You know, Reverend, I think I ought to tell you that when we were coming east here we ran into some weather. We were circling up there on the fog and being vectored into a landing pattern and things were getting a little hairy and a little bumpy and there was a clergyman on board and Nancy turned to him across the aisle and said, "Can't you do something about this?" and he said, "I'm with sales not management."

just a couple of nights ago, Nancy and I had the great pleasure of being up in New Hampshire in Governor Mel Thompson's state and I heard a wonderful story there about full of political philosophy and all. A quite elderly little lady left her doctor's office one day and hurried directly down the street to the registrar of voters, went in, and said, "I want to re-register democrat." This man in that little town had known her all his life said, "How can you do that? You've been a Republican all your life. Your parents were Republicans. Your Grandparents were Republicans." She said, "I know, I've just left the doctor's office and he told me my days were numbered. and if I've got to go I'd rather it was one of them than one of us."

Well it is an honor to be here tonight I'm proud that you asked me and I feel more than a little humble in the presence of this distinguished company. Not too long ago Nancy and I also on the way to the governor's conference found ourselves as honored guests at the football game between Ole Miss and Tennessee. Ole Miss hadn't had that good a season, Tennessee was supposed to clobber them. Midway in the third quarter, it was pretty apparent that Ole Miss was pulling the upset of the season and was going to win and we heard a voice in the stands behind to say, "Man, if they'll play that way for him what would they have done if John Wayne was here."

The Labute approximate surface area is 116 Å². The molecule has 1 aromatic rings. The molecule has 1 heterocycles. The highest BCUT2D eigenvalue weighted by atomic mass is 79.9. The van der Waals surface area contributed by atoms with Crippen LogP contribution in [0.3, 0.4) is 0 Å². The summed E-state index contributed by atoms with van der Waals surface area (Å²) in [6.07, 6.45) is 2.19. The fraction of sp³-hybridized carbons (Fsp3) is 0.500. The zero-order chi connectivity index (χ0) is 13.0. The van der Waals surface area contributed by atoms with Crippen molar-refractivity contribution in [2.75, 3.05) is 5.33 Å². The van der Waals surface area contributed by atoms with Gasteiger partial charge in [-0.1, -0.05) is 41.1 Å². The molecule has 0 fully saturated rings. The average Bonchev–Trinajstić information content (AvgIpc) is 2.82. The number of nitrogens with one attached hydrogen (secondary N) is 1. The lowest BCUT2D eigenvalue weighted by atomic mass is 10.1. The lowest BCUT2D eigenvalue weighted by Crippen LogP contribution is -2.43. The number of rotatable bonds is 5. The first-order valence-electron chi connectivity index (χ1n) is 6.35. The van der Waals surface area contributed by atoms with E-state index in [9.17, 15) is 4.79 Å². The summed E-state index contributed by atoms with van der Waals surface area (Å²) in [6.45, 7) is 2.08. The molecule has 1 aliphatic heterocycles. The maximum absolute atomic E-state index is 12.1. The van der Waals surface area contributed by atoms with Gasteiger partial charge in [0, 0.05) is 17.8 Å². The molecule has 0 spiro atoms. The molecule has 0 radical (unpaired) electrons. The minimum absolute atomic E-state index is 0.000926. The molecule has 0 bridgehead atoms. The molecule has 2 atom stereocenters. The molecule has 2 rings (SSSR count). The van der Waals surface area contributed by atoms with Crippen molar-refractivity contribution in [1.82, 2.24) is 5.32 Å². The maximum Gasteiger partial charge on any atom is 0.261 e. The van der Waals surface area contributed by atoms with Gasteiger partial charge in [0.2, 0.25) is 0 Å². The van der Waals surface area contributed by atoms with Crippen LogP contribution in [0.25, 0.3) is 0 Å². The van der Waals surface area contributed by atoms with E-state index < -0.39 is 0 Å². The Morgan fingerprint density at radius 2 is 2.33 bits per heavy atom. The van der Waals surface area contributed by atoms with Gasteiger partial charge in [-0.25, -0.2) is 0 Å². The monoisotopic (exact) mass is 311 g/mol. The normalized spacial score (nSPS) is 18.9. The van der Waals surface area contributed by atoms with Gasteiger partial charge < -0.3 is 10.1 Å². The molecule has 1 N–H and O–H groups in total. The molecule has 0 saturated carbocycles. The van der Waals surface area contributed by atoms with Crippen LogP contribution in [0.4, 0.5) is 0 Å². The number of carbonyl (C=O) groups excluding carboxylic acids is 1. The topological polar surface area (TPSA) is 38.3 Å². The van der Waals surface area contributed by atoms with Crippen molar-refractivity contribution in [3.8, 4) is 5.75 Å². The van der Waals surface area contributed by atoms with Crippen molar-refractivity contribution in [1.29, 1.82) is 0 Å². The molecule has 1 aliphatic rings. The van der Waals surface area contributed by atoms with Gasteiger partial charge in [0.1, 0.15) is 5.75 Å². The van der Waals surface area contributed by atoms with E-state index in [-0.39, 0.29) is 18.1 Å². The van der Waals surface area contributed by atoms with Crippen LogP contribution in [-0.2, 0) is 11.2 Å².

But seriously, there are men here tonight who through their wisdom, their foresight, and their courage have earned the right to be regarded as prophets of our philosophy. Indeed they are prophets of our time. Years past when others were silent or too blind to the facts they spoke up forcefully and fearlessly for what they believed to be right. A decade has passed since Barry Goldwater walked a lonely path across this land reminding us that even a land as rich as ours can't go on forever borrowing against the future, leaving a legacy of debt for another generation and causing a runaway inflation to erode the savings and reduce the standard of living for this generation. Voices have been raised trying to rekindle in our country all the great ideals and principles which set this nation apart from all the others that preceded us. But louder and more strident voices utter easily sold cliches and, oh, Congressman Dave Treen, what words of wisdom you gave us here in what our attitude must be it is so easy to fall into the trap of standing on the edge of the cliff, ready to jump off, with the flag flying and go down arguing. How much better it is if we turn persuasive and leave the strident voices to the others on the other side. We are the ones who can do the persuasive job that has to be done. Cartoonists with acid tip pen portray some of the reminders of our heritage, I know, and our destiny is old-fashioned. They say that we're trying to retreat into a past that actually never existed. Looking to the past in an effort to keep our country from repeating the errors of history is termed, by them, as taking the country back to McKinley. Which I've never found that was so bad under McKinley— under McKinley, we freed Cuba.